The life does not always give us what we want, but it has a way to give us what we need.
This year, Americans didn’t get what any of us would have wanted, but in many ways we got what we needed.
We saw how dangerously incompetent our government is when it is led by people who see no need for the power of government to serve their people.
We have seen how fragile our democracy can be and how each generation must do what we can to protect it.
We have to see how much we miss each other when we are isolated for too long, that we are hard-wired for the community, and that we suffer when we are denied the opportunities for normal everyday interaction.
We need to see what happens when a health care system is overburdened and is not supported by the federal government in emergencies.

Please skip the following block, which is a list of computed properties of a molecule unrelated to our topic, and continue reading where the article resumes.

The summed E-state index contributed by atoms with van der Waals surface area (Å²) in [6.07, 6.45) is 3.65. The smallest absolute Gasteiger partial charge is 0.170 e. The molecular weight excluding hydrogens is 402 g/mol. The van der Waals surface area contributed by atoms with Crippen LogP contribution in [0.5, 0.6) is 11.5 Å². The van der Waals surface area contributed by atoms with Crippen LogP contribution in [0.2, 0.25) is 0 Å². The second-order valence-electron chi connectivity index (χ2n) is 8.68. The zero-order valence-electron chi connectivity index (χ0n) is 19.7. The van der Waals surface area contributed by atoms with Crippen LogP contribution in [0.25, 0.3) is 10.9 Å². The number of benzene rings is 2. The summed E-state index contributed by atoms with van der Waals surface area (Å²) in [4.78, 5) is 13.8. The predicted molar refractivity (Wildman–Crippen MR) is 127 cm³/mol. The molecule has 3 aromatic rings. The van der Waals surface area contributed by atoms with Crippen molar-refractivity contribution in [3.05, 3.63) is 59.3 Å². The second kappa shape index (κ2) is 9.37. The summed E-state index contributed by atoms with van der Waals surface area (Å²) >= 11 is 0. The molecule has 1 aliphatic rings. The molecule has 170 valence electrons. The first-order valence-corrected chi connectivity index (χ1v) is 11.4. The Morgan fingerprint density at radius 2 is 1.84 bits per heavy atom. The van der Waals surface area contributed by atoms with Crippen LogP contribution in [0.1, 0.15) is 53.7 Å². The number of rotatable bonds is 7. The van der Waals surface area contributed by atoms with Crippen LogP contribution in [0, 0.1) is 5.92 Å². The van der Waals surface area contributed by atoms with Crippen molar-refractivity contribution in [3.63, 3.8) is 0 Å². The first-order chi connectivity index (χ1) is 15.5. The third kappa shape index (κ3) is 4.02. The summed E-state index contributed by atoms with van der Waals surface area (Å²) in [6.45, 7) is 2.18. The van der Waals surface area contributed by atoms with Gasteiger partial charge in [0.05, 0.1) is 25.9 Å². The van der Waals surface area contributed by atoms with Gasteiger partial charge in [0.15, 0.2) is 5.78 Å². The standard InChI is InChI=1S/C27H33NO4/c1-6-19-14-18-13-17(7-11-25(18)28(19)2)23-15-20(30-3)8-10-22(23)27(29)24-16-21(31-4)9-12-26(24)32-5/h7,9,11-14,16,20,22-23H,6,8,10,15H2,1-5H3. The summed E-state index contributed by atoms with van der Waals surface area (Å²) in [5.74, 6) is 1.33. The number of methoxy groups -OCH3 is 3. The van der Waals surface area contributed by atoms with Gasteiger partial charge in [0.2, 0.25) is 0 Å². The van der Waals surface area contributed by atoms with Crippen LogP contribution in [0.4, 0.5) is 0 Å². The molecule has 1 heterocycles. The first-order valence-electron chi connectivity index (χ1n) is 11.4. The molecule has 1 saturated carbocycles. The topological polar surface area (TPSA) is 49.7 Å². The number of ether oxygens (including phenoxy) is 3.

We have seen the devastation of hunger, fear and insecure tenancies that afflicts the tens of millions of people overwhelmed by economic hardship.
We have seen how little our government seems to care.
America has had to look in the mirror this year, and we have seen some ugly things that we did not want to see. We saw police brutality and systemic racism. We saw the human realities of income inequality, as tens of millions of people are now experiencing its consequences in a state of great despair. We saw the rise of neo-Nazi groups and the social contagion of conspiracy theories. We have seen how close we have come, if we are not already there, to an essentially cold civil war.
None of these things are beautiful and none of them feel good. But these are not feel-good times. They are serious and sobering times that, in the words of Thomas Paine, “put people’s souls to the test”. Together we will decide whether to triumph or succumb to the dangers we now face. We will withdraw or evolve; these are our only two options.
Yes, we can learn from what we have gone through and grow with the challenges ahead. But one thing is certain: America will not remain the same.